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Understand Prescribed Burn Liability in Your State

By Chan Glidewell

Posted Mar. 12, 2007

Why don't more people use prescribed burning in Oklahoma and Texas? One reason that comes to mind is the fact that most of the Noble Research Institute's service area was under a burn ban this time last year, which happens to be the peak time for conducting prescribed burns. Outside of a burn ban, liability is a big deterrent associated with using and promoting prescribed burning in Oklahoma and Texas.

Liability varies from state to state. Oklahoma is known as a "strict liability" state, which means that if you start the fire and it escapes, you are civilly liable for actual damages. Comparatively, Texas is considered a "negligence" state, which means the one setting the fire is presumed innocent if the fire escapes. Texas law also provides that the liability for an escaped fire is placed on the prescribed burn manager (if certified) whereas, in Oklahoma, the landowner is generally held responsible.

Texas has established a Prescribed Burning Board and an Advisory Committee, which has developed standards for prescribed burns and certification requirements. One of the requirements for receiving certification is for the prescribed burn manager to carry a minimum of $1 million in liability insurance. This requirement is a key obstacle in certifying more prescribed burn managers in Texas. Some landowners in Texas are self-insuring their ranch managers so that they can receive certification. These ranch managers can only burn on their ranch, but they can burn during a burn ban, which is a key reason why burn managers want to be certified in Texas.

Ways to Reduce Risk if You Decide to Burn

Join or form a prescribed burning association (PBA) in your area.

  • In Oklahoma, there are currently 10 PBAs throughout the state.
  • The model for most PBAs is the Edwards Plateau Prescribed Burning Association (EPPBA) in central Texas, which has more than 200 members and covers more than a million acres. The EPPBA is made up of several chapters that operate under the nonprofit organizational umbrella of the EPPBA.
  • The average dues for joining a PBA are about $25 per year. Now, I call that "bang for your buck." This fee gives you access to equipment, personnel and training that would otherwise be unavailable. The driving force behind these types of "co-ops" is a willingness to help your neighbors and, in turn, allow your neighbors to help you.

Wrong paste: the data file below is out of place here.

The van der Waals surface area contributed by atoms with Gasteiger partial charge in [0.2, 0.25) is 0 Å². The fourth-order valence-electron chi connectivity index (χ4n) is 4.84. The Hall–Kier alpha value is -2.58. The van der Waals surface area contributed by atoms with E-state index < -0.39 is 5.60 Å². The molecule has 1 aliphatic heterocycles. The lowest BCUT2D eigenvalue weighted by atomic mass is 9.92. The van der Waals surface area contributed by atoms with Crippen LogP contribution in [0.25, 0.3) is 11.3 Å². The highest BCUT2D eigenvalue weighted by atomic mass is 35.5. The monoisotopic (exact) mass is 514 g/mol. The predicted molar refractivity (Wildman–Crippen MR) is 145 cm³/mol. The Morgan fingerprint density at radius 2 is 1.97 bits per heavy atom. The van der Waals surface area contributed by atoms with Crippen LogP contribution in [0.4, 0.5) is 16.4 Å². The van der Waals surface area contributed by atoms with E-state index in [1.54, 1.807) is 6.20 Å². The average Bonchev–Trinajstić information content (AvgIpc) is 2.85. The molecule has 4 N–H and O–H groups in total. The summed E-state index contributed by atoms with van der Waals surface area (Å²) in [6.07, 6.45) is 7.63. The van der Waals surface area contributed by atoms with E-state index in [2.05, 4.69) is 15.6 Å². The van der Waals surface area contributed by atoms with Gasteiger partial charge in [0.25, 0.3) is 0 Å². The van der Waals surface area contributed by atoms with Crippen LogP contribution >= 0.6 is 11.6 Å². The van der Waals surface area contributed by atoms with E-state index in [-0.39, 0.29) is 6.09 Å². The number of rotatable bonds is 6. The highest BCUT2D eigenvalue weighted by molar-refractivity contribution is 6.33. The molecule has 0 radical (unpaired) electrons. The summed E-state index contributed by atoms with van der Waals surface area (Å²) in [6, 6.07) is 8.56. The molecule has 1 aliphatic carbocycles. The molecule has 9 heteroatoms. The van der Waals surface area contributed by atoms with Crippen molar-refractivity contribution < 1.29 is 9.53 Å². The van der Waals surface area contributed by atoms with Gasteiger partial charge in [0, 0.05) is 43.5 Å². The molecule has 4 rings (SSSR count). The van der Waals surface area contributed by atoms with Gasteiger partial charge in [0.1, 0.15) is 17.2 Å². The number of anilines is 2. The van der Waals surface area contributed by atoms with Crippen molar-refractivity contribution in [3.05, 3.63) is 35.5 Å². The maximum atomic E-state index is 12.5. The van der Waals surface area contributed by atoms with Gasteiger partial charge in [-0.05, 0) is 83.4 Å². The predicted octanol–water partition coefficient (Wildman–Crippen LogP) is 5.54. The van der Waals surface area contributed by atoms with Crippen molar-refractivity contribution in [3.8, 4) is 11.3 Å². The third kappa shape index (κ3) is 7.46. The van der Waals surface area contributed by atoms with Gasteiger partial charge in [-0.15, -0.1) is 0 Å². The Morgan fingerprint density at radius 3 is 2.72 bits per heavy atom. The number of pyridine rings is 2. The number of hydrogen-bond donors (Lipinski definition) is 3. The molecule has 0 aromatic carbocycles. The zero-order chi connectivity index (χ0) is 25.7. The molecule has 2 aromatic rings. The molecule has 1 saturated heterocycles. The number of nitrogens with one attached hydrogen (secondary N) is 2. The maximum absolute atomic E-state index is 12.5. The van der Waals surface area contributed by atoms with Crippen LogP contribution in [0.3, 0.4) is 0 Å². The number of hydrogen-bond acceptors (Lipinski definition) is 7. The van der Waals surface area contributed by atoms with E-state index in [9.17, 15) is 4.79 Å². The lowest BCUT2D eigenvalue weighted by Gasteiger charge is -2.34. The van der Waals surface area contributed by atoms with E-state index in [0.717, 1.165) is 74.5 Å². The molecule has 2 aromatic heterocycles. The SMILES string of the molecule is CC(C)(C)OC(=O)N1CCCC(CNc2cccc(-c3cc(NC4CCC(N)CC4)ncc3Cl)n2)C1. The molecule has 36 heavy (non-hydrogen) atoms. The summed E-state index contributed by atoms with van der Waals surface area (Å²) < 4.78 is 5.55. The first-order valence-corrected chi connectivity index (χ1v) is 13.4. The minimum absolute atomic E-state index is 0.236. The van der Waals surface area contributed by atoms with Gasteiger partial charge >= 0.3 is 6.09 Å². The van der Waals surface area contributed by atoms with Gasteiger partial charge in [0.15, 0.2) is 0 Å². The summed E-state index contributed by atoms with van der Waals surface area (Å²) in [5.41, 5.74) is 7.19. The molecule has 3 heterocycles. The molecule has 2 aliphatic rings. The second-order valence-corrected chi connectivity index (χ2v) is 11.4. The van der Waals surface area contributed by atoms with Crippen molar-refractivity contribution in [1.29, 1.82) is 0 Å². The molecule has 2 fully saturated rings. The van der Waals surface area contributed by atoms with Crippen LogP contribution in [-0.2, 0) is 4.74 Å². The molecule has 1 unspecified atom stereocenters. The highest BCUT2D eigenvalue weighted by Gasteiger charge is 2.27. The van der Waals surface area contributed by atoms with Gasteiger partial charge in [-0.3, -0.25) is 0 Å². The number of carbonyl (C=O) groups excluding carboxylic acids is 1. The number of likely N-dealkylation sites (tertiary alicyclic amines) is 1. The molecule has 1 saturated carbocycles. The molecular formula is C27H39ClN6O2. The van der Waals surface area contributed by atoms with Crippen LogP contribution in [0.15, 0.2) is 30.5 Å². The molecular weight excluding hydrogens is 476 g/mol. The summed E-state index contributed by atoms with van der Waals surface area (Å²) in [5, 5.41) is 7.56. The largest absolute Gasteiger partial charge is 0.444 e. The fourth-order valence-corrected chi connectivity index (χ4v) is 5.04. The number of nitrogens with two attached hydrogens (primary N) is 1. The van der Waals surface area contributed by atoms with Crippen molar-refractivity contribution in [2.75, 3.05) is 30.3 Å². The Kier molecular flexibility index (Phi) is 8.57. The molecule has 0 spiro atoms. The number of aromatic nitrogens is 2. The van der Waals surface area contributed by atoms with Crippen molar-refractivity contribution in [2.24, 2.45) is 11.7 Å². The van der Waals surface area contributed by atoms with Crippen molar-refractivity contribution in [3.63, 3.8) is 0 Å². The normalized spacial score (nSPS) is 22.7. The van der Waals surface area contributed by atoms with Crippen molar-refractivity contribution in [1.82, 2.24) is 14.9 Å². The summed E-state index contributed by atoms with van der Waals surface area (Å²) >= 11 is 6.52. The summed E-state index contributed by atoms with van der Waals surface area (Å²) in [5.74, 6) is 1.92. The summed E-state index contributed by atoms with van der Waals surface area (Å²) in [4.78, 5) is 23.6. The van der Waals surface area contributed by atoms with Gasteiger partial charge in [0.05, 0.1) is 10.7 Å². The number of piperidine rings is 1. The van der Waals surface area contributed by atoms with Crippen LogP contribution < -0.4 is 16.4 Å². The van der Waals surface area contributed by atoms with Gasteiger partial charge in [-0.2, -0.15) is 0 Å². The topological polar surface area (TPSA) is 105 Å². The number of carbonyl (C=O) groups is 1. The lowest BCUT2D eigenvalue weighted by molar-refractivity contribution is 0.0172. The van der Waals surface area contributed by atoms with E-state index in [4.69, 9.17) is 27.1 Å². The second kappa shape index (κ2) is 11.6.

Hire a contractor to do the burn for you.

  • In Oklahoma, the landowner is still responsible for escapes, but why not pay someone who does this kind of work for a living? More than likely, contractors have adequate equipment and manpower to be safe and conscientious or they won't stay in business for long.
  • In Texas, if you need to burn during a burn ban, you have no choice but to use a certified prescribed burn manager.
  • Prepare adequate fireguards. This is often a prerequisite to enlisting the service of a contract burner for your ranch.

Keep good records.

  • Document when you prepared your fireguards and provide details regarding their dimensions (take pictures).
  • If you do the burning yourself, make sure that you have developed and follow a prescribed burn management plan (PBMP).
  • Fulfill all of the notification requirements as required by your state/local authorities.
  • Measure and record weather conditions (wind speed, direction, temperature, humidity, etc.) on the day of and during the burn so you will have proof that you burned within the parameters of your PBMP.
  • A PBMP is crucial. If you need help drafting one, contact a wildlife and fisheries or range and pasture specialist at the Noble Research Institute, or get with your local Natural Resources Conservation Service office and they can help you devise a plan or point you in the right direction to get started.